Marche – unknown Italy

Marche – unknown Italy

By Prof. Michael Hoyer

Marche – ever heard of it...? What was that…? Marche...? Tuscany, Lombardy, Umbria – we know about those Italian regions, of course... But Marche...?

Marche is a region in which you would never imagine there to be mountains (Sibillini Mountains) that are over 2400 metres high. There are national parks with gravel tracks and no prohibition signs. The only signs present state that vehicles must keep to the tracks. This should be strictly adhered to, because the national parks are controlled by the forestry police. Here, there are alluring offroad routes – some of them in a dreamlike setting – and many small medieval villages, built on the hillsides, as well as manifold churches (in Assisi, for example) to be visited.

Marche, a region in the east of Italy, lies between the Apennines and the Adriatic Sea. Its capital, Ancona, is a port city on the Riviera del Conero, an area characterised by sandy bays, limestone cliffs and medieval villages. The famous opera composer, Rossini, was born in Pesaro. Inland, there are fortified mountain settlements and the glacier-formed valleys of the Monti Sibillini National Park. Back in 2005, the New York Times newspaper wrote a famous article entitled: "Is Le Marche the next Tuscany?" At that time, Marche was still an unknown region of Italy for most tourists from abroad. Some may have known a few towns along the coast, like Pesaro and Fano or the port city of Ancona from where they could take a ferry to Croatia. Others had maybe heard of the Renaissance city of Urbino, but nothing else.

For the Italians, too, Marche (the term "Marche" originated from the name "Mark" for a border region of the Holy Roman Empire) was perhaps just a transit region on the way south. "In Milan it is thought to lie on the border to Africa, in Palermo it is thought to be near Switzerland," was what the Italian travel writer, Guido Piovene, wrote about Marche in 1957.

The Marche region is "molto italiano". There are lots of little shops where you can do your shopping. Here, everything takes place with very little hustle and bustle. Apart from the towns, it's a very lonely area. Even on the tarred roads and gravel tracks you hardly ever meet anyone.

I'd had my eye on this jewel in the middle of Italy for a long time. And finally, in late autumn 2021, the time was right. With my good friend Jürgen, I set off for the border area between Marche and Umbria - to Sarnano. From the tourism point of view, Marche is a bit of a no-man's land in Italy. And yet there is plenty of very cosy and beautiful accommodation – and a great many hotels. Our accommodation for the week ahead in this historic town was Hotel "Terme". This hotel exudes the charm of the 1960s and is unbeatable when it comes to Italian flair.

After a very tiring journey – the hotel was, after all, more than 900 kilometres away from our starting point in the Black Forest – we manoeuvred our adventure bikes out of the trailer – parked the car – and, over a pizza and some wonderful red wine, made plans for our offroad tours through Marche and Umbria.

The very next day, perfect weather awaited us. It was cold. The on-board thermometer of my travelling companion – an Africa Twin Adventure Sports with Touratech suspension system – showed a fresh 2 degrees. At least it was PLUS 2 degrees – in the following days the thermometer would also be showing minus degrees. We left Sarnano at a brisk pace, heading towards the Sibillini Mountains.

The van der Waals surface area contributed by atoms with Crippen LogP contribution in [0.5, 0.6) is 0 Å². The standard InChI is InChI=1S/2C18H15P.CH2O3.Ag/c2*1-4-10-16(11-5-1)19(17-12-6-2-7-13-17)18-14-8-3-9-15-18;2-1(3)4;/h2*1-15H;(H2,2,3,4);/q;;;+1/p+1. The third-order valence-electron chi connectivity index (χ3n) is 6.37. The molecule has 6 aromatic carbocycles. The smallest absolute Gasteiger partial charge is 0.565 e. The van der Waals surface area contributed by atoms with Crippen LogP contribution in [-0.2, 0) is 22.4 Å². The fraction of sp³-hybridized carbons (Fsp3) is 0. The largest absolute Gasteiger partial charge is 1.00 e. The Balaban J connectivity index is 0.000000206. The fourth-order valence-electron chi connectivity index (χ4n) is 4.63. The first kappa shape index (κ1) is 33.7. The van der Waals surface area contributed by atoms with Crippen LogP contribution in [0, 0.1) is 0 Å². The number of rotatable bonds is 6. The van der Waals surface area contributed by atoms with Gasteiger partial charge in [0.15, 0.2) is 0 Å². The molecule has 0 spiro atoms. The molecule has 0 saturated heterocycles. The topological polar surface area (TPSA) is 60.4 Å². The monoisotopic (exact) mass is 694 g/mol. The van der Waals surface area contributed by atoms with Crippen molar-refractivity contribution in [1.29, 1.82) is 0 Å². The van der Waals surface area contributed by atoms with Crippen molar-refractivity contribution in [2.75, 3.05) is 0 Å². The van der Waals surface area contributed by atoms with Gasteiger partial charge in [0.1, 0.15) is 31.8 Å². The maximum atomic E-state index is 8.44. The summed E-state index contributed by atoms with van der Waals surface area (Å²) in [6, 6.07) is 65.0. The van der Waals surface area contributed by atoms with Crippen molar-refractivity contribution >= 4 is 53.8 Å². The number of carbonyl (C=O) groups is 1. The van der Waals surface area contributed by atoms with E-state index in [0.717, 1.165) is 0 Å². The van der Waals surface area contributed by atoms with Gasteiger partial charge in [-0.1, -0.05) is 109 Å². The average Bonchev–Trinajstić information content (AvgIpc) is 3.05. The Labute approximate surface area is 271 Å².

We approached our actual destination, the small village of Castelluccio, via a winding, but well made, mountain road. After reaching the pass summit we looked out onto a vast plateau that seemed deserted and could have been from another world. You could almost have called it a lunar landscape – only it had vegetation and a small town on a hill on the horizon. Up there, at 1452 m, we were very glad to have our Compañero motorcycle suits on. The concept of this innovative motorcycle suit from Touratech was developed with precisely these kinds of weather conditions in mind. The two-layer concept maintains the interior warmth. The wind whistled around us, which meant that I definitely preferred to keep my helmet and gloves on during the photo session – it felt that cold. A glance at the thermometer quickly told me why...: Minus 4 degrees.

The Sibillini Mountains are a dream for motorcycling. A new, overwhelming mountain panorama awaits you around every bend. In late autumn, there are hardly any tourists here, so we were really delighted to get a wonderful "Zuppa di Farro", a tasty spelt soup that is considered a speciality of this region, in the afternoon, at the very cosy taverna in Castelluccio.

Feeling pleasantly full, we set off again on our journey through this fairy-tale mountain world towards Lago di Fiastra. One photo stop followed the next, and we couldn't get enough of those visually stunning natural scenes. Until then, we'd been riding over asphalt all the time – and we were truly glad to have gravel under our offroad tyres. The ride to Lago di Fiastra is said to be packed with views and panoramic vistas. Unfortunately, we saw next to nothing. Thick fog shrouded the Sibillini Mountains and we chugged through a ghostly mountain world on our adventure bikes. When we reached our destination, Lago Fiastra, it had even started to rain very lightly.

We spurred the bolides on and hurried back to our cosy hotel in Sarnano where, after a long and extensive hot shower, we turned our attention once again to a very important issue: Italian pasta and the finest grape juice.

We were in the border area between Marche and Umbria. So, we kept oscillating between these two regions – without actually noticing. The next tour started in Borgo Cerreto near Spoleto.

This area gained sad notoriety in 2016. A severe earthquake with a magnitude of Mw 6.2 shook the Italian provinces of Umbria, Marche, Lazio and Abruzzo on Wednesday, 24 August. The epicentre was near the town of Norcia, not far from Spoleto. The earthquake left several thousand people homeless. In total, this natural disaster claimed almost 300 lives. The Marche and Umbria regions have still not recovered from this earthquake. In all the towns and villages, you see a great many houses that are absolutely unsafe and supported by scaffolding against decay and collapse.